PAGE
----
Researchers may have discovered how memories are encoded in the brain
While it’s generally accepted that memories are stored somewhere, somehow in our brains, the exact process has never been entirely understood. Strengthened synaptic connections between neurons definitely have something to do with it, although the synaptic membranes involved are constantly degrading and being replaced – this seems to be somewhat at odds with the fact that some memories can last for a person’s lifetime. Now, a team of scientists believe that they may have figured out what’s going on. Their findings could have huge implications for the treatment of diseases such as Alzheimer's.
Leading the study is Prof. Jack Tuszynski, a physicist from the University of Alberta. Also taking part are his graduate student Travis Craddock, and the University of Arizona’s Prof. Stuart Hameroff.
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The project was inspired by an outside research paper, that described experiments in which memories were successfully erased from animals’ brains. That study concluded that a specific protein (calcium-calmodulin dependent kinase complex II, or CaMKII) played a large role in the encoding and erasing of memories, by strengthening or eliminating neural connections.
Tuszynski and his colleagues noted that the geometry of the CaMKII molecule was very similar to that of tubulin protein compounds. These tubulins are contained within microtubule protein structures, which in turn occupy the interiors of the brain’s neurons. They are particularly concentrated in the neurons’ axons and dendrites, which are active in the memory process.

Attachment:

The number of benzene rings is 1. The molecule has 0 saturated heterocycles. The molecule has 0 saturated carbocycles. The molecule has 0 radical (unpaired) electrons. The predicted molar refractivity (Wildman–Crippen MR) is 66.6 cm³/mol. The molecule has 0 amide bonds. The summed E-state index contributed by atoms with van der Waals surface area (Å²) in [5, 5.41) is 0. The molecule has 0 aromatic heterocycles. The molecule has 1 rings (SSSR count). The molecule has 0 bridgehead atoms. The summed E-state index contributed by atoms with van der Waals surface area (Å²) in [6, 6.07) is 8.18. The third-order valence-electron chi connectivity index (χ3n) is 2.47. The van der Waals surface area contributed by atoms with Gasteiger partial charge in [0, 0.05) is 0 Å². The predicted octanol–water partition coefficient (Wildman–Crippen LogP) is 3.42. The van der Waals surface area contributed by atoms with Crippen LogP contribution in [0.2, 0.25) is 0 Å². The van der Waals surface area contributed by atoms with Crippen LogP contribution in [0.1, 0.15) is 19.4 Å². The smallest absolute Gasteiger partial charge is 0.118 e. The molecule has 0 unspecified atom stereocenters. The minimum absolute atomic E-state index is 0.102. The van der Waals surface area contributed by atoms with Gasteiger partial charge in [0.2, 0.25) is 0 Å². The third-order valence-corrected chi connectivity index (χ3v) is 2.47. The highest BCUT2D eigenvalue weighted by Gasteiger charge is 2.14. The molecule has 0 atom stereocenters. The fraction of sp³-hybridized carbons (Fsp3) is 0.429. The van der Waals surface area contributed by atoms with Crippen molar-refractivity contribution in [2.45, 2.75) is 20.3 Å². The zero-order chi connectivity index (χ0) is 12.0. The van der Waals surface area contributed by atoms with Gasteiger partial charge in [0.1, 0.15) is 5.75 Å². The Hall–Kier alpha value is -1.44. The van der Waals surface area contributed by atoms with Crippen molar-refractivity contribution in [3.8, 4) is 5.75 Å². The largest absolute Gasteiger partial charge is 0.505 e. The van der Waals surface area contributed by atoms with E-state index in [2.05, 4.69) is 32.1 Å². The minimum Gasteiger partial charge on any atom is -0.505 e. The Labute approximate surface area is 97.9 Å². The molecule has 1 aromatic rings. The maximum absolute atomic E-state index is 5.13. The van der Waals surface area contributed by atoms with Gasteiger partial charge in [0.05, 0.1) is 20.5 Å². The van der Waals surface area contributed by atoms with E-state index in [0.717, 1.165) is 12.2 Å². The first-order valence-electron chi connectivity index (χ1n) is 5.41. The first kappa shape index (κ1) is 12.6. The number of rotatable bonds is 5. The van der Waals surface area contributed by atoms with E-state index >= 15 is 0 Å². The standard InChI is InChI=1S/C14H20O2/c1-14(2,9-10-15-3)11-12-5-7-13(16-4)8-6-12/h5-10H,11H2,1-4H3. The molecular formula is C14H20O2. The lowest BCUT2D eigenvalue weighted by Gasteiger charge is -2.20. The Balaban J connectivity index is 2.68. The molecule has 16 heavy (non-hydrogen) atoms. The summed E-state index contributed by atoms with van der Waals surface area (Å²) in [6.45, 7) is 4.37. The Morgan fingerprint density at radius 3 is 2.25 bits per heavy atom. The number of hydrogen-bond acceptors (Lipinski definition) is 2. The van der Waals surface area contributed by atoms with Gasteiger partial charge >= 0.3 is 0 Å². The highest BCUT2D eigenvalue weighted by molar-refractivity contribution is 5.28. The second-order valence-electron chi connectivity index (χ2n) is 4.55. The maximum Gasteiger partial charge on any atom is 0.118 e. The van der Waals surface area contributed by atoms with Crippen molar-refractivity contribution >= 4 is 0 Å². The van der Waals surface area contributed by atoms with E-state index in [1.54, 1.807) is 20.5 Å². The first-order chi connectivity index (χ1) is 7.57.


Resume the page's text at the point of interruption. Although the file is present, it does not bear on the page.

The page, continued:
The scientists wanted to understand the interaction between CaMKII, tubulin and microtubules, so based on 3D atomic-resolution structural data for all three protein molecules, they developed highly-accurate computer models. What they discovered was that the spatial dimensions and geometry of the CaMKII and microtubule molecules allow them to fit together. Furthermore, according to the models, the microtubules and CaMKII molecules are capable of electrostatically attracting one another, so that a binding process can occur between them.
This process takes place within the neurons, after they have been synaptically connected, to (in some cases) permanently store memories.
“This could open up amazing new possibilities of dealing with memory loss problems, interfacing our brains with hybrid devices to augment and 'refresh' our memories,” said Tuszynski. “More importantly, it could lead to new therapeutic and preventive ways of dealing with neurological diseases such as Alzheimer's and dementia, whose incidence is growing very rapidly these days.”
A paper on the research was recently published in the journal PLoS Computational Biology.
Source: University of Alberta